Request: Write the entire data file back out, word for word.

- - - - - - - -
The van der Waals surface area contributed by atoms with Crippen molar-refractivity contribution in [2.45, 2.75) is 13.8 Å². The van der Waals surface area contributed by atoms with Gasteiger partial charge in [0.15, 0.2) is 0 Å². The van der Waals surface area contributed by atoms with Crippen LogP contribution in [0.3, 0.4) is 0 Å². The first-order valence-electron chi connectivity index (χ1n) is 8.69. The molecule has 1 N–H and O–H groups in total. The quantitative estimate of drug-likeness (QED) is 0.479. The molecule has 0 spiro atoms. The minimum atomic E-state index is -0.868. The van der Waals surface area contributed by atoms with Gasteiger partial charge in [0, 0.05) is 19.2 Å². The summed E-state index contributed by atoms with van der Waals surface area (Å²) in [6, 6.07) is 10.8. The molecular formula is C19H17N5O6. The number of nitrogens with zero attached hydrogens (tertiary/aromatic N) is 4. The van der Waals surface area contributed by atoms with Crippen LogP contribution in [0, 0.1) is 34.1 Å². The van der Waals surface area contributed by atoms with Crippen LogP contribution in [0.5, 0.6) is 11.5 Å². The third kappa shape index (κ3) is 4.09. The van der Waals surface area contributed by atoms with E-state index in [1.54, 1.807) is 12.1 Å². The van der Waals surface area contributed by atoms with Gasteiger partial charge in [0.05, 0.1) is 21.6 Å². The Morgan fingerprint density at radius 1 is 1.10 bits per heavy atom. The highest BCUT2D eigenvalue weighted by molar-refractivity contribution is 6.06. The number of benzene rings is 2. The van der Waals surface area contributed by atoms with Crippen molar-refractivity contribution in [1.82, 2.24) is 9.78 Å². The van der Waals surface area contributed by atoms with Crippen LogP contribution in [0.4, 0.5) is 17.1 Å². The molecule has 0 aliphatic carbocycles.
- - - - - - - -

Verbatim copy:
The van der Waals surface area contributed by atoms with Crippen molar-refractivity contribution in [2.45, 2.75) is 13.8 Å². The van der Waals surface area contributed by atoms with Gasteiger partial charge in [0.15, 0.2) is 0 Å². The van der Waals surface area contributed by atoms with Crippen LogP contribution in [0.3, 0.4) is 0 Å². The first-order valence-electron chi connectivity index (χ1n) is 8.69. The molecule has 1 N–H and O–H groups in total. The quantitative estimate of drug-likeness (QED) is 0.479. The molecule has 0 spiro atoms. The minimum atomic E-state index is -0.868. The van der Waals surface area contributed by atoms with Gasteiger partial charge in [0, 0.05) is 19.2 Å². The summed E-state index contributed by atoms with van der Waals surface area (Å²) in [6, 6.07) is 10.8. The molecular formula is C19H17N5O6. The number of nitrogens with zero attached hydrogens (tertiary/aromatic N) is 4. The van der Waals surface area contributed by atoms with Crippen LogP contribution in [0, 0.1) is 34.1 Å². The van der Waals surface area contributed by atoms with Crippen LogP contribution in [0.5, 0.6) is 11.5 Å². The third kappa shape index (κ3) is 4.09. The van der Waals surface area contributed by atoms with E-state index in [1.54, 1.807) is 12.1 Å². The van der Waals surface area contributed by atoms with Gasteiger partial charge in [0.05, 0.1) is 21.6 Å². The Morgan fingerprint density at radius 1 is 1.10 bits per heavy atom. The highest BCUT2D eigenvalue weighted by molar-refractivity contribution is 6.06. The number of benzene rings is 2. The van der Waals surface area contributed by atoms with Crippen molar-refractivity contribution in [1.82, 2.24) is 9.78 Å². The van der Waals surface area contributed by atoms with Crippen LogP contribution in [0.4, 0.5) is 17.1 Å². The molecule has 0 aliphatic carbocycles.